Marcher has the ability to evade anti-virus detection.
Cyber-security researchers at Securify, a Dutch security firm, have been evaluating the Marcher Android banking Trojan for the past six months.
They have come to the conclusion that Marcher has been there since 2013 and its attacking tactics have been evolving since then.
Until now, the Trojan has managed to infect thousands of Android devices with a single botnet and also stolen a considerable number of payment cards.
On the whole, 9 Marcher botnets have been discovered by the researchers.
According to Securify researchers, in late 2013 when the Trojan became activated it trapped users through Google Play phishing pages to get their payment card details.
In March 2014, the primary focus of attacks became German financial institutions because analysis suggested that a majority of Marcher’s victims were Germany-based banks. However, by 2016, the malware’s target list spread to over 60 organizations across the United States, United Kingdom, France, Australia, Spain, Poland, Turkey and many other countries.
The malware was hidden in apps that were believed to be harmless and pretty reliable such as Netflix, Super Mario Run game and the popular messaging app WhatsApp.
Securify researchers explained about the malware: “Marcher is one of the few Android banking Trojans to use the AndroidProcesses library, which enables the application to obtain the name of the Android package that is currently running in the foreground.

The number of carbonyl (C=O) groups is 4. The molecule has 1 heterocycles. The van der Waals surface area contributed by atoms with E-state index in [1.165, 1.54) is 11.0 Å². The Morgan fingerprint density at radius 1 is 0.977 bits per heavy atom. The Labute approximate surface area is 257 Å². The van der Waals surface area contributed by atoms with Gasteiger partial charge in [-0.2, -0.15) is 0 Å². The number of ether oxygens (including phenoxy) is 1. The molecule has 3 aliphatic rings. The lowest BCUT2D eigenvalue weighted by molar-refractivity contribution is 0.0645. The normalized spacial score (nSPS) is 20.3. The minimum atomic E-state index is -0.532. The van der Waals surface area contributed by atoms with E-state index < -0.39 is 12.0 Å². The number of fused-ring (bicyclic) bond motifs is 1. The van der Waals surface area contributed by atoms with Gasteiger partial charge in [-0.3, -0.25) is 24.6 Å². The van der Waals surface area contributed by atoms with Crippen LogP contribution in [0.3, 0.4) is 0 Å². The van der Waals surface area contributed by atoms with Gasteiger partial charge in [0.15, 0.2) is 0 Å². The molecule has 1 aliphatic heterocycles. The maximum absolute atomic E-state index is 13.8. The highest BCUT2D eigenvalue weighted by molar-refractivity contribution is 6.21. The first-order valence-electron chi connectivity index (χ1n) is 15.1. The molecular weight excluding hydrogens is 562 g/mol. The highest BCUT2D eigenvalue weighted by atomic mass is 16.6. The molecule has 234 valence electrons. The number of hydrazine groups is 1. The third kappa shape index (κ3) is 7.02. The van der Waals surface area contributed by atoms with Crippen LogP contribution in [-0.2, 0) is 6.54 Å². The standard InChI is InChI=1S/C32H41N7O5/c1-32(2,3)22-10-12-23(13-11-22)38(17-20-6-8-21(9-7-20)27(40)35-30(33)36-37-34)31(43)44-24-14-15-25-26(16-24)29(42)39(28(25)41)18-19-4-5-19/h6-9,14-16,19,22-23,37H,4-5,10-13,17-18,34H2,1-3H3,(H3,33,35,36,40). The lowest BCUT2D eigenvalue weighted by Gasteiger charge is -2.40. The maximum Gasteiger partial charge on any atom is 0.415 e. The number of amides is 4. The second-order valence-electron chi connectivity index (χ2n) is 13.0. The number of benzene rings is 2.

This library is used because it uses the only (publicly known) way to retrieve this information on Android 6 (using the process OOM score read from the /proc directory).”
Securify researchers have identified the nine botnets of Marcher and each of the botnets contain new modules and can perform targeted web injects as directed by the attackers.
One of the nine botnets targets banks in France, Austria and Germany and until now it has managed to infect over 11,000 devices.
5,700 infected devices were in Germany while 2,200 in France and the command and control server of the attackers has stored 1,300 payment card numbers apart from other significant banking data.
Although most of the devices that got infected through Marcher were using the Android 6.0.1 version, it is also a fact that over 100 infected devices were running Android 7.0. Marcher performs its task by firstly inspecting the apps enabled by the victim and if the targeted app is identified, then it displays an overlay screen to deceive the victim and obtain sensitive information.
The malware can also avoid detection or removal by security products by blocking mobile antivirus applications.
Around seven months back, researchers noted that Marcher was able to block eight antivirus apps and according to latest analysis it can block over two dozen apps.
IBM Security reported in early June that nine major banks in the United Kingdom had also been added to the list of targets. Samples analyzed by PhishLabs this month target the customers of 66 companies, including 62 banks, Google email services and PayPal.
IBM reported earlier this month that the United States was the sixth most targeted country, but PhishLabs said on Thursday that the latest Marcher samples it has analyzed don’t target the U.S.
“Because the malware can be customized for each individual actor, it is possible that other Marcher samples may include different targets and regions. Expanded targeting seems likely in future based upon this capability,” PhishLabs researchers explained.